On the rocky shores of a windswept island just west of Ireland, the 620-ton boulder looks almost at home. But careful analysis of its position over the last few years has revealed something odd: between the summers of 2013 and 2014, the boulder shifted a couple meters toward the sea. That discovery is causing scientists to rethink what they know about the impacts of powerful storms. In fact, the rock is one of more than a thousand boulders—including a handful of Very Large Boulders (VLBs and yes, that’s a technical term) weighing over 50 metric tons—shuffled around by the powerful storms that pounded Ireland’s west coast during the winter of 2013-2014, the stormiest in decades. Described in a new paper in the journal Earth Science Reviews, these boulders offer some of the first concrete evidence that storm waves, not just tsunami waves, can pack enough punch to hurl giant chunks of Earth around. (For comparison, 100 metric tons is about half the weight of a Boeing 747.)


earther.gizmodo.com...


Scientists say an ancient megatsunami hurled boulders nearly as high as the Eiffel Tower


www.washingtonpost.com... -tower/?noredirect=on&utm_term=.06bf307148b1



posted on Nov, 21 2018 @ 07:22 PM
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originally posted by: edmc^2
a reply to: schuyler

Sure, I'm well aware of the Glacier Lake as well as the Ice Age, but quoting you:



Large chunks of ice containing boulders were carried by the water.


If there were no water to carry the chunks of ice, will the boulders moved/be transported to its current location - hundreds/ thousands of miles away?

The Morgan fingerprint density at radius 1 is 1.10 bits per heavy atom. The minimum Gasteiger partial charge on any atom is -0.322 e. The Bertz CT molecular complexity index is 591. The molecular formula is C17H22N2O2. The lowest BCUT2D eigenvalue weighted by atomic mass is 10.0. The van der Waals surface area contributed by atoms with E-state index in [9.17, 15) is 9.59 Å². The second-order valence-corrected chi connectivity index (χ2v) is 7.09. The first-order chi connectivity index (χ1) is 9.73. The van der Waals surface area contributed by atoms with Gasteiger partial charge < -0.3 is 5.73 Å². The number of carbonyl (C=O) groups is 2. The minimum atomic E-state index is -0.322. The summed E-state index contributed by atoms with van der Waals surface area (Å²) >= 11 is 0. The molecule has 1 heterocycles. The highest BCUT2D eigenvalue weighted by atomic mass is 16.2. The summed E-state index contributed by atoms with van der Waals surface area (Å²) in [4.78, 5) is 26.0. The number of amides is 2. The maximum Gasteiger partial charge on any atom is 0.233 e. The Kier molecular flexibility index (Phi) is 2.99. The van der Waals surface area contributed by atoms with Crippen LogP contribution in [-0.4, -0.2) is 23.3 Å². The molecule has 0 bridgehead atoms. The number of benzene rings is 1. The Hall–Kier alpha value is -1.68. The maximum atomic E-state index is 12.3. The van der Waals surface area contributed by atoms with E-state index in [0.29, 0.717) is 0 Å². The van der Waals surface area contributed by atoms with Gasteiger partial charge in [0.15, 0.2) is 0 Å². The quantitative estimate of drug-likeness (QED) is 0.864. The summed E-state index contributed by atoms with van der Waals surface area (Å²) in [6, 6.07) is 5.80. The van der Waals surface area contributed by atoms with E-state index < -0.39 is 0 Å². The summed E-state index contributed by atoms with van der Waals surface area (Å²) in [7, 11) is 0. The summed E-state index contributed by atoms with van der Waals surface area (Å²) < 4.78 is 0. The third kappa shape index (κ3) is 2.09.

When the glaciers are expanding, sure. The ice is moving. It incorporates the boulders and drags them along as it moves forward. When it melts, the boulders are exposed. I don't see what all the fuss is about, really. Both methods are fairly well established. There is no mystery.



posted on Nov, 21 2018 @ 07:24 PM
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a reply to: dug88


Do you understand how slowly glaciers move?



yes, very sloooooooooooooooooooooooooooooow and sloooooooooooooooowlyyyyyyyyyyyyyyyyy moving.

Sorry, I can't help it.



posted on Nov, 21 2018 @ 07:35 PM
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originally posted by: schuyler

originally posted by: edmc^2
a reply to: schuyler

Sure, I'm well aware of the Glacier Lake as well as the Ice Age, but quoting you:



Large chunks of ice containing boulders were carried by the water.


If there were no water to carry the chunks of ice, will the boulders moved/be transported to its current location - hundreds/ thousands of miles away?


When the glaciers are expanding, sure. The ice is moving. It incorporates the boulders and drags them along as it moves forward. When it melts, the boulders are exposed. I don't see what all the fuss is about, really. Both methods are fairly well established. There is no mystery.